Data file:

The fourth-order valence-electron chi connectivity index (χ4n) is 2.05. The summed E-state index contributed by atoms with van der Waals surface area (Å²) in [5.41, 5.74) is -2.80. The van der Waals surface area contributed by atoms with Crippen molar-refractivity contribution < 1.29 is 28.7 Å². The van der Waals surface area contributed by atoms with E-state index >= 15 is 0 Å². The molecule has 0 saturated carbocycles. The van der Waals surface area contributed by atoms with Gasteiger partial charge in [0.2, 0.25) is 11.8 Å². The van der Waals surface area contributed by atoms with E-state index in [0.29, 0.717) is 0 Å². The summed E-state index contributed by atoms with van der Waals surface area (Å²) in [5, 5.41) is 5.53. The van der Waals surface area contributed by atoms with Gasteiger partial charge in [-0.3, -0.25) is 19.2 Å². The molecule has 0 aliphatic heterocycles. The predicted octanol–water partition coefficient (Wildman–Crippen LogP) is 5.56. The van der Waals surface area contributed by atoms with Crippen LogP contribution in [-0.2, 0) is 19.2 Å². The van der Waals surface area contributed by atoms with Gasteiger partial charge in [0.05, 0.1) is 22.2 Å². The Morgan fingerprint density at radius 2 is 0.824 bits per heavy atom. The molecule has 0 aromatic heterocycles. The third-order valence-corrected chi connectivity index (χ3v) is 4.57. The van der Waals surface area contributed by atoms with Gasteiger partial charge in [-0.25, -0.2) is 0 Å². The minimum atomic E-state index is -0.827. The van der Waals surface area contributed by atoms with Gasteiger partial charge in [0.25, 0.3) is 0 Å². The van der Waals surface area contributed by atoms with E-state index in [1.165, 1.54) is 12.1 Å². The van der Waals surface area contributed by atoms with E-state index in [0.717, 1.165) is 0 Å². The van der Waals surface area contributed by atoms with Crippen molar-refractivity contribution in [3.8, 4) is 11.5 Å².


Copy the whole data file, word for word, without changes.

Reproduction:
The fourth-order valence-electron chi connectivity index (χ4n) is 2.05. The summed E-state index contributed by atoms with van der Waals surface area (Å²) in [5.41, 5.74) is -2.80. The van der Waals surface area contributed by atoms with Crippen molar-refractivity contribution < 1.29 is 28.7 Å². The van der Waals surface area contributed by atoms with E-state index >= 15 is 0 Å². The molecule has 0 saturated carbocycles. The van der Waals surface area contributed by atoms with Gasteiger partial charge in [0.2, 0.25) is 11.8 Å². The van der Waals surface area contributed by atoms with E-state index in [0.29, 0.717) is 0 Å². The summed E-state index contributed by atoms with van der Waals surface area (Å²) in [5, 5.41) is 5.53. The van der Waals surface area contributed by atoms with Gasteiger partial charge in [-0.3, -0.25) is 19.2 Å². The molecule has 0 aliphatic heterocycles. The predicted octanol–water partition coefficient (Wildman–Crippen LogP) is 5.56. The van der Waals surface area contributed by atoms with Crippen LogP contribution in [-0.2, 0) is 19.2 Å². The van der Waals surface area contributed by atoms with Gasteiger partial charge in [0.05, 0.1) is 22.2 Å². The Morgan fingerprint density at radius 2 is 0.824 bits per heavy atom. The molecule has 0 aromatic heterocycles. The third-order valence-corrected chi connectivity index (χ3v) is 4.57. The van der Waals surface area contributed by atoms with Gasteiger partial charge in [-0.25, -0.2) is 0 Å². The minimum atomic E-state index is -0.827. The van der Waals surface area contributed by atoms with Gasteiger partial charge in [0.25, 0.3) is 0 Å². The van der Waals surface area contributed by atoms with E-state index in [1.165, 1.54) is 12.1 Å². The van der Waals surface area contributed by atoms with E-state index in [0.717, 1.165) is 0 Å². The van der Waals surface area contributed by atoms with Crippen molar-refractivity contribution in [3.8, 4) is 11.5 Å².